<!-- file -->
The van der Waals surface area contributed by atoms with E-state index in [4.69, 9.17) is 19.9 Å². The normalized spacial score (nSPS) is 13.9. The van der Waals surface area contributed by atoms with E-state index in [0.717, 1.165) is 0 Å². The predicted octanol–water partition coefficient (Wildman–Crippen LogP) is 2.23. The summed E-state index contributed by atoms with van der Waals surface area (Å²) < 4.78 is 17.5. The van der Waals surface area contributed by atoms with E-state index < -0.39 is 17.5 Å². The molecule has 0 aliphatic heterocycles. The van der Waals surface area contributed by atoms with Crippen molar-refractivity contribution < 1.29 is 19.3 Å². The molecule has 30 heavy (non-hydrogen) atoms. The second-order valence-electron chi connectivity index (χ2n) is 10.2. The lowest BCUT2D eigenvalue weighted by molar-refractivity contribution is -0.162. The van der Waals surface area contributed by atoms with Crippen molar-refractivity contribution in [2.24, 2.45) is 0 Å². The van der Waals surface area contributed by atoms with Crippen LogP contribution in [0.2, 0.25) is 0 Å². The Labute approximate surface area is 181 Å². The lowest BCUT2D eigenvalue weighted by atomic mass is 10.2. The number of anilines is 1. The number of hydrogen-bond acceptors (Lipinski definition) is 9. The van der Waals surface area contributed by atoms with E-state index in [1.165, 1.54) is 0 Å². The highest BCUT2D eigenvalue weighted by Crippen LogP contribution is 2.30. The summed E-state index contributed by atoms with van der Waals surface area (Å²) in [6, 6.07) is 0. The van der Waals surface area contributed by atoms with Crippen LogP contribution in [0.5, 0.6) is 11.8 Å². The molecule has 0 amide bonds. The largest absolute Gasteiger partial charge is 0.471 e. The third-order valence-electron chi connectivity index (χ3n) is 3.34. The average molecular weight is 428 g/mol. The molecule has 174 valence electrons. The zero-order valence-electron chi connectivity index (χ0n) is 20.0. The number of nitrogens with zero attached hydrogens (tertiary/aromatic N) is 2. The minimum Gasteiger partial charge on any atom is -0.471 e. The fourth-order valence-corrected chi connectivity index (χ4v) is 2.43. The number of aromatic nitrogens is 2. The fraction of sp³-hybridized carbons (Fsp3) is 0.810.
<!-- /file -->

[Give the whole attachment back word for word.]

The van der Waals surface area contributed by atoms with E-state index in [4.69, 9.17) is 19.9 Å². The normalized spacial score (nSPS) is 13.9. The van der Waals surface area contributed by atoms with E-state index in [0.717, 1.165) is 0 Å². The predicted octanol–water partition coefficient (Wildman–Crippen LogP) is 2.23. The summed E-state index contributed by atoms with van der Waals surface area (Å²) < 4.78 is 17.5. The van der Waals surface area contributed by atoms with E-state index < -0.39 is 17.5 Å². The molecule has 0 aliphatic heterocycles. The van der Waals surface area contributed by atoms with Crippen molar-refractivity contribution < 1.29 is 19.3 Å². The molecule has 30 heavy (non-hydrogen) atoms. The second-order valence-electron chi connectivity index (χ2n) is 10.2. The lowest BCUT2D eigenvalue weighted by molar-refractivity contribution is -0.162. The van der Waals surface area contributed by atoms with Crippen molar-refractivity contribution in [2.24, 2.45) is 0 Å². The van der Waals surface area contributed by atoms with Crippen LogP contribution in [0.2, 0.25) is 0 Å². The Labute approximate surface area is 181 Å². The lowest BCUT2D eigenvalue weighted by atomic mass is 10.2. The number of anilines is 1. The number of hydrogen-bond acceptors (Lipinski definition) is 9. The van der Waals surface area contributed by atoms with E-state index in [1.165, 1.54) is 0 Å². The highest BCUT2D eigenvalue weighted by Crippen LogP contribution is 2.30. The summed E-state index contributed by atoms with van der Waals surface area (Å²) in [6, 6.07) is 0. The van der Waals surface area contributed by atoms with Crippen LogP contribution in [0.5, 0.6) is 11.8 Å². The molecule has 0 amide bonds. The largest absolute Gasteiger partial charge is 0.471 e. The third-order valence-electron chi connectivity index (χ3n) is 3.34. The average molecular weight is 428 g/mol. The molecule has 174 valence electrons. The zero-order valence-electron chi connectivity index (χ0n) is 20.0. The number of nitrogens with zero attached hydrogens (tertiary/aromatic N) is 2. The minimum Gasteiger partial charge on any atom is -0.471 e. The fourth-order valence-corrected chi connectivity index (χ4v) is 2.43. The number of aromatic nitrogens is 2. The fraction of sp³-hybridized carbons (Fsp3) is 0.810.